Labelle's "Lady Marmalade" was a Number One hit early in 1975, popularizing the phrase "Voulez-vous coucher avec moi ce soir?," which the song repeats ad nauseam. The line, written by Bob Crewe (of Four Seasons fame) and Kenny Nolan (of "I Like Dreamin'" fame), translates from the French as "Would you like to sleep with me tonight?," fitting with the song's theme of prostitution. The song specifically takes place in New Orleans, and Labelle's version of the song was produced by the New Orleans legend Allen Toussaint.
The "voulez-vous" line is a little odd, though, given that "vous" is the more respectful version of the French terms for "you." Surely such a request need not take place on that level of diplomatic formality. It turns out the line was originally used in Tennessee Williams' A Streetcar Named Desire - also set, of course, in New Orleans - by Blanche DuBois, who might have just been using fake French to sound more sophisticated.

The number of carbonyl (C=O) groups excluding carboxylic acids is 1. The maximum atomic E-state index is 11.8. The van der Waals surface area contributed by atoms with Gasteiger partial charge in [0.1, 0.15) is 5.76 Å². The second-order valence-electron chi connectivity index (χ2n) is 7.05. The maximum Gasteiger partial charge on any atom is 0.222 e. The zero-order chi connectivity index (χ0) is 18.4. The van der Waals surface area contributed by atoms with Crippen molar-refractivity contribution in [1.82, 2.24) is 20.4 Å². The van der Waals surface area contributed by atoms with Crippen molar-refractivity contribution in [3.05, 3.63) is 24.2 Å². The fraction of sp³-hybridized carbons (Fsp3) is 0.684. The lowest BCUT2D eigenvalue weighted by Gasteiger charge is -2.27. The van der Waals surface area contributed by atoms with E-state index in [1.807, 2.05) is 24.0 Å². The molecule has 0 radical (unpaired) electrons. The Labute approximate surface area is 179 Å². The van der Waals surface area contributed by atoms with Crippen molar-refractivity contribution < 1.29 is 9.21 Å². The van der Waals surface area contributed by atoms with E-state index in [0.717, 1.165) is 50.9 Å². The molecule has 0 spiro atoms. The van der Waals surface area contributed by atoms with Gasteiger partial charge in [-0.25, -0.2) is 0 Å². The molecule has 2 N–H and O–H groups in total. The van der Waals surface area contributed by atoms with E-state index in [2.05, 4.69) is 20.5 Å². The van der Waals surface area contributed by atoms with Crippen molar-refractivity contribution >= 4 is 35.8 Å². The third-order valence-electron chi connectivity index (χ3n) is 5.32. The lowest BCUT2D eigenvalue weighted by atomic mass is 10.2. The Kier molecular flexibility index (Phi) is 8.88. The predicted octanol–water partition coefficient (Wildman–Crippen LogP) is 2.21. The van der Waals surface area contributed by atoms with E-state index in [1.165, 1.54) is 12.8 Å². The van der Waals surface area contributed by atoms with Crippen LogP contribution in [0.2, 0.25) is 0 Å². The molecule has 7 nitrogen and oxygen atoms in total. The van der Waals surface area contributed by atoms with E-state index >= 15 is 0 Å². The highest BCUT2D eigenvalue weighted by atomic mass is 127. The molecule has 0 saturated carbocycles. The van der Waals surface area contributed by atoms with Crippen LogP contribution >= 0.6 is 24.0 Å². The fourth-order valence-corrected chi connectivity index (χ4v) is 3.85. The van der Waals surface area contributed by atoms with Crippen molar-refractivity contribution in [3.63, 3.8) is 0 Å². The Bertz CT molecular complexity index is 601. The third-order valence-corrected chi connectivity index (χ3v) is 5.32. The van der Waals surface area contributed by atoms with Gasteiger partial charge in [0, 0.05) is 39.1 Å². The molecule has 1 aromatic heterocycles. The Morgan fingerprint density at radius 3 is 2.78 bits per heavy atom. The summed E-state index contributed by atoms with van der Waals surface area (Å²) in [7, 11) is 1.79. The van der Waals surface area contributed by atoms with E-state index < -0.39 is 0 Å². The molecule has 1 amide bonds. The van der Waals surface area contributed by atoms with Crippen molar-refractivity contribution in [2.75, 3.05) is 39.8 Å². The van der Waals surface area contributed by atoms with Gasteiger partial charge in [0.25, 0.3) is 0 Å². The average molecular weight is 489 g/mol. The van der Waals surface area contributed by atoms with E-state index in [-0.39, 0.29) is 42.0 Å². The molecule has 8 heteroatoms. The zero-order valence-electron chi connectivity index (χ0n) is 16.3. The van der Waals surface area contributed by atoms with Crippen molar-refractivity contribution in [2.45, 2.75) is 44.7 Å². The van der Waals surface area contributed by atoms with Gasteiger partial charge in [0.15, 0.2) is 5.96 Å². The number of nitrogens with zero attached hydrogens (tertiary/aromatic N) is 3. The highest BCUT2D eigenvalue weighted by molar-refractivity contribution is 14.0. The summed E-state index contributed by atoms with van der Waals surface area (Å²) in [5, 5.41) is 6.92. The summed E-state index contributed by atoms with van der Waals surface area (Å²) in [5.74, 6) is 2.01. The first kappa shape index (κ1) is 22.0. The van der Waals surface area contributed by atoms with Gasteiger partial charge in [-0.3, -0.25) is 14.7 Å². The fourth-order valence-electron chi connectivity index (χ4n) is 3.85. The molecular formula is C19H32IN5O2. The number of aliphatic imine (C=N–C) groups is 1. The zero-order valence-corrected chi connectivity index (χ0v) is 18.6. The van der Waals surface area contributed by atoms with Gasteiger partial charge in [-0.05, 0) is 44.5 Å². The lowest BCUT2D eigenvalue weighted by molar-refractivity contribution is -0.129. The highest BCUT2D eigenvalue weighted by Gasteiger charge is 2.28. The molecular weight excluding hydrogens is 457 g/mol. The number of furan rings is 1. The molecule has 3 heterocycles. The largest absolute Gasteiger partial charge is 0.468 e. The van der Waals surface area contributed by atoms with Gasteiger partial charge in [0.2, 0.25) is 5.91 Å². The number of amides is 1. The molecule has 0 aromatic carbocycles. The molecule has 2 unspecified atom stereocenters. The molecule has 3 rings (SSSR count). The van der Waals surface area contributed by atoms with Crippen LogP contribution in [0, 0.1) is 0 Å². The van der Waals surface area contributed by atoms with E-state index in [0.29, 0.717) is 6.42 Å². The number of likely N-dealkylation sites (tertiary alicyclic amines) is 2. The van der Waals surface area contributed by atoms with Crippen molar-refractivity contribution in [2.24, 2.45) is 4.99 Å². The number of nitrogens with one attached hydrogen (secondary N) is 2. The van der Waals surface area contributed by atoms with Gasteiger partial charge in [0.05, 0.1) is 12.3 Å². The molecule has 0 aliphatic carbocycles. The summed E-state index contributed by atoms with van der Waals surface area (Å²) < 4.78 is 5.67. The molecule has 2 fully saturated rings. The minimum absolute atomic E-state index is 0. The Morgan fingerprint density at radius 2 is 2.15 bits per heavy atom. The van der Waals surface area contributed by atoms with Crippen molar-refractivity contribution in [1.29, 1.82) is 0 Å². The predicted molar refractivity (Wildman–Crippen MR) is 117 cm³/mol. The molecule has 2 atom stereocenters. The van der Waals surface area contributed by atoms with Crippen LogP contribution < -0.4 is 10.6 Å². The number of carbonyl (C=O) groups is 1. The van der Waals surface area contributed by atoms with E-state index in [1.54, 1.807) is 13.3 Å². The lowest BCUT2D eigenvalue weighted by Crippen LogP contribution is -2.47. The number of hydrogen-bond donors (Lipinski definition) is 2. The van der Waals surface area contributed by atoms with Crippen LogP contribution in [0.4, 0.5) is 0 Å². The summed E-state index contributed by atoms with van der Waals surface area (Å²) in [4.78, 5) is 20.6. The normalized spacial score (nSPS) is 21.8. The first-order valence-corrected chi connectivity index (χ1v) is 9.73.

But a truncated version of the "voulez-vous" line appears in a song much closer to the provenance of "Lady Marmalade": Steely Dan's "Pearl of the Quarter," from their 1973 album Countdown to Ecstasy. That song - once again, set specifically in New Orleans - has Pearl in the French Quarter "singing voulez, voulez, voulez-vous." Did Crewe and Nolan hear that before they wrote "Lady Marmalade"? Could be.